Separating fact from fiction: research from Agorapulse tells the real story of Facebook Organic Reach by Industry
Facebook reach is one of the most heavily discussed subjects in the Social Media Marketing ecosystem lately.
I first wrote about this topic in December, proving that, even if Organic Reach was down, it was not as bad as most people were making it out to be.
Buzz = buzz, not truth
The majority of negative content (and there’s been a lot) published on this hot topic, lacks sufficient data to back all the pessimism.
Recently, reputable brands such as Ogilvy have gone as far as announcing the “demise of Organic Reach” based on a study conducted on a sample of 106 brand pages. Yes, you read that right, the sample was limited to 106 pages (pages which don’t appear to be doing so well) among more than 50 million.
Finding significant data
Reach is not public data, and very few people (likely less than 20 companies across the globe) have the ability to access a significant number of pages’ reach metrics.
So most (if not all) of what you’ve read on the subject is probably irrelevant, or greatly exaggerated.
When it comes to commenting on Facebook Organic Reach, there are more “opinions” than hard data to back the assumptions. That’s a fundamental bias.
Big Data tells the real story
Thanks to the Agorapulse’s Facebook Page Barometer, we have access to metrics of more than 7,000 pages of all sizes, spanning all industries and regions.
We spent some time analyzing that data, and the results surprised us.
We analyzed the average post Organic Reach metric on an industry-by-industry basis in order to spot industries that were up, industries that were holding steady and those that have gone down.
Our goal here is to demonstrate Organic reach is not dismal for everyone. And even if it’s not for the majority of pages, there are still pages for which reach is going up or is steady.
There is a fairly large disparity among the millions of Facebook pages out there. Even if Facebook once announced that a Facebook page was reaching 16% of its fans, Some pages still manage to reach 40% of their fans with each individual post.
Should they kill their Facebook page? Hell no!
Keep in mind that sample size and averages are, by definition, just an indication. The reality is far more complex and diverse.
Here is the infographic with our results:
How was this data retrieved and computed?
This data was retrieved from Facebook Pages that have installed our Facebook page Barometer. We pulled an export in July 2013 and another in May 2014 to compare the evolution over that period of time.
- All data has been anonymized.
- All the pages with less than 100 fans have been removed, as these tend to have a pretty high organic reach and may have created an anomaly in overall averages.
- We then ran a macro in Excel to produce an average for each metric, by industry.
- Finally, we picked a sample of industries going up, down or remaining steady to produce the infographic.
Among the 142 industries (Facebook page categories) we have in the sample, only 18 are up or steady. But among the 124 categories seeing their organic reach going down, there are still a lot of them reaching more than 15 or 20% of their fans organically for each post.
No reason to throw the baby with the bath water yet…
As we want to be as transparent as possible with our data, we’re happy to provide you with the Excel file we’ve used with all our raw data. Just send us a message on our Facebook page with your request!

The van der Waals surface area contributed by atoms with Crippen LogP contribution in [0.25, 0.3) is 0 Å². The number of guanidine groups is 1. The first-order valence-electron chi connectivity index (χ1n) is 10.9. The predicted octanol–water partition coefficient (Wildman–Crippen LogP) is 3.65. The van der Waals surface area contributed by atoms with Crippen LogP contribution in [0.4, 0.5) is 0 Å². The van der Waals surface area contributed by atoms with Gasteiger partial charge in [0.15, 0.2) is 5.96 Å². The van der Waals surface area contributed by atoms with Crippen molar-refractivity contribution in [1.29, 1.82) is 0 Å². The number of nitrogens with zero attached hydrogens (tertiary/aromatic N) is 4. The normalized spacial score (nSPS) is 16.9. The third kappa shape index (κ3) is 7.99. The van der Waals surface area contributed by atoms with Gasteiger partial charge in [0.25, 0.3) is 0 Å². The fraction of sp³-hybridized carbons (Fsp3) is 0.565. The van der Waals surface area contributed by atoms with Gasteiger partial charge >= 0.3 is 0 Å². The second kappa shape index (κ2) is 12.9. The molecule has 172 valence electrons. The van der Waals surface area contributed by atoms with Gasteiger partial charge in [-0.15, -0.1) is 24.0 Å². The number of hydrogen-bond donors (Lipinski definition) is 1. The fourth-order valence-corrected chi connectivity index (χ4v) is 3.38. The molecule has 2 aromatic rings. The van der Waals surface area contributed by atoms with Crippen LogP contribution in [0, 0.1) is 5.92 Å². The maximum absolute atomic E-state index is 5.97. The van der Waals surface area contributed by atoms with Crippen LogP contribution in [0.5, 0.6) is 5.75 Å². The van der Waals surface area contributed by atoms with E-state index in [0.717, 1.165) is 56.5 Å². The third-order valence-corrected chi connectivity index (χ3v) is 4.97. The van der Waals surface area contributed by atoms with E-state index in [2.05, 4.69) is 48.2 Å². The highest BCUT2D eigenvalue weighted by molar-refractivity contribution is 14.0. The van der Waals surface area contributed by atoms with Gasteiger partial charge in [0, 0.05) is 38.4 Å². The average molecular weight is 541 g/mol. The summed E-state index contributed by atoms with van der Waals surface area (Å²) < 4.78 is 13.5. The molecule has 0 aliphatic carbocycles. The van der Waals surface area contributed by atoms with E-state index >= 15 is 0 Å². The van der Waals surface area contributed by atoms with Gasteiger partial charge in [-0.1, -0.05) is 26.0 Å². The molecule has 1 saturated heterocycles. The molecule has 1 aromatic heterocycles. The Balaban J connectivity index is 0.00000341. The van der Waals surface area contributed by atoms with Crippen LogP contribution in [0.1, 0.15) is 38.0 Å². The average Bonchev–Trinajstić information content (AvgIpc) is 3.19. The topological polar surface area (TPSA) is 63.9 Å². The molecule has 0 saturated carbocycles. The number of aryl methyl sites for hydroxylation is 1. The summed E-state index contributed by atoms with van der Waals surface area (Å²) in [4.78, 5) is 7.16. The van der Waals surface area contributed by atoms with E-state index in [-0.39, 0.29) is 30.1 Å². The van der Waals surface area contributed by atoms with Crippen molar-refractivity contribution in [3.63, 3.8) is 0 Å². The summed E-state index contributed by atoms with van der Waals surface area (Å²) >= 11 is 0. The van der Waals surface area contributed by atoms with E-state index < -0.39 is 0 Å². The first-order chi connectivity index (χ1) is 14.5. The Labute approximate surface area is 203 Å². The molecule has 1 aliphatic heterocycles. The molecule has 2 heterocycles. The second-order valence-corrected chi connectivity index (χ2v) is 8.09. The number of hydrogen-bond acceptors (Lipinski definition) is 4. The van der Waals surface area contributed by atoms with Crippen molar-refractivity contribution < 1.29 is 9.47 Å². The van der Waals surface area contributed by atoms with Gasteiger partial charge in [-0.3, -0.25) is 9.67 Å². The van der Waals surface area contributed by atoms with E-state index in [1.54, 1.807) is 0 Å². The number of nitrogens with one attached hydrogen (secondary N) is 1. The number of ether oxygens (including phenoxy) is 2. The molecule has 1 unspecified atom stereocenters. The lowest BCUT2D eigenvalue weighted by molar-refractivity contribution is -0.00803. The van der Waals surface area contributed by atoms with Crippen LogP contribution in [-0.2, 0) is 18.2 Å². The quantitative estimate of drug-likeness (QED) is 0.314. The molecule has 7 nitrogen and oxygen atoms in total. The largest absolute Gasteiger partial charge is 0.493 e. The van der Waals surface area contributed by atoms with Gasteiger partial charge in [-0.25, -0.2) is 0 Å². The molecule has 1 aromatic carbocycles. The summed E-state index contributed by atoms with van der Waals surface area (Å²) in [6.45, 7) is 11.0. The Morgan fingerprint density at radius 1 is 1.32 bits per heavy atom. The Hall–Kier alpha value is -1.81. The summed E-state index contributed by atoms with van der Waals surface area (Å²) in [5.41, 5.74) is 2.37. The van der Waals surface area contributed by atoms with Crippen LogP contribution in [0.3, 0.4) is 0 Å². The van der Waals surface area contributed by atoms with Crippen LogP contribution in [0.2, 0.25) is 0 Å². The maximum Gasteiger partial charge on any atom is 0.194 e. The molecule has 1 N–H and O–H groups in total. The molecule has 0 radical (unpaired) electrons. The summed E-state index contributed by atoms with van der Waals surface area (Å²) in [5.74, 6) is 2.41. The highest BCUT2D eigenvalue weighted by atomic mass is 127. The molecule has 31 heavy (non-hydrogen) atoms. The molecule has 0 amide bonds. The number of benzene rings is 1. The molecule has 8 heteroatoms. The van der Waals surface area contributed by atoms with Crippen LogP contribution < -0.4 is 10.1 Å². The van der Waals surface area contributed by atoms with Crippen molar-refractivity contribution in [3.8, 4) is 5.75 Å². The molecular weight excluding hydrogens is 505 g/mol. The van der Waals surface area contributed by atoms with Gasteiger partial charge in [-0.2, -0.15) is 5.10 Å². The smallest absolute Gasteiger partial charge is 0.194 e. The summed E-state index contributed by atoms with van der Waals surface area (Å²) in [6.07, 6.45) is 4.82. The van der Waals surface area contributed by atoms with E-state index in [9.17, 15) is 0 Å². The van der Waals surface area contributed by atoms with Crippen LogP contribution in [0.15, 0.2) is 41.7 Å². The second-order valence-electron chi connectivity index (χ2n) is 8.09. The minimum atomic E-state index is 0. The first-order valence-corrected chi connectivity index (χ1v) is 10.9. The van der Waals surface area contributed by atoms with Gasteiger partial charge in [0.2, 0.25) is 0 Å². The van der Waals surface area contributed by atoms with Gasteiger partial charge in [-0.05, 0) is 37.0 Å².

What makes our data reliable?
We focused on the Organic Reach metric for posts (the only one that cannot include paid reach) of over 6,000 pages. We then averaged Organic reach by industry and compared the results between the two periods (July 2013 & May 2014).
We removed anomalies– dismissing industries with less than 10 pages worth of access in July 2013 or May 2014.
Finally, we manually picked 4 industries with increasing reach, 6 with decreasing reach and 3 that were steady.
The pages in this sample willingly installed the Facebook page Barometer, which assumes that they were active enough to be interested in measuring their average performance.
Finally, as stated above, we are very transparent about our data and are eager to share it with you!
Is there any bias in our data?
Of course. As with any data sample, biases exist. First we manually picked the categories. Overall, there are much more industries going down than up.
Our goal was to analyze a wider spectrum and demonstrate that the situation is very different from one page (or one group of pages) to another.
As this is only a sample of 7,000 pages, it cannot be as accurate as a sampling including millions of pages. However, apart from Facebook, no one has access to millions of pages organic reach data. Our sample is one of the largest available.
As our average is based on the last 50 posts of each page, it’s possible that if a page has not published a post for a long period of time, its average may not be relevant to the concerned period. We’re assuming, however, that pages installing the Barometer are active.
Finally, we know that the size of a page impacts its potential reach in a major way. If an industry in our benchmark has a lot of pages with less than 3,000 fans, the average organic reach for that industry will be mathematically higher that another industry that has a lot of pages above 100k fans. We did perform a quick check of the average fan count for each industry we picked in order to make sure there wouldn’t be too great a bias.
For example, the “TV Channel” category which saw its Organic reach climb from 15 to 20% between July 2013 and May 2014 has 17 pages in the sample and their average fan count is 372k. So, it’s easy to tell page size is not creating any bias here!
How can you help make our data even more accurate?
If you think your page’s recent performance is not reflected by our data, this is the best way to correct it!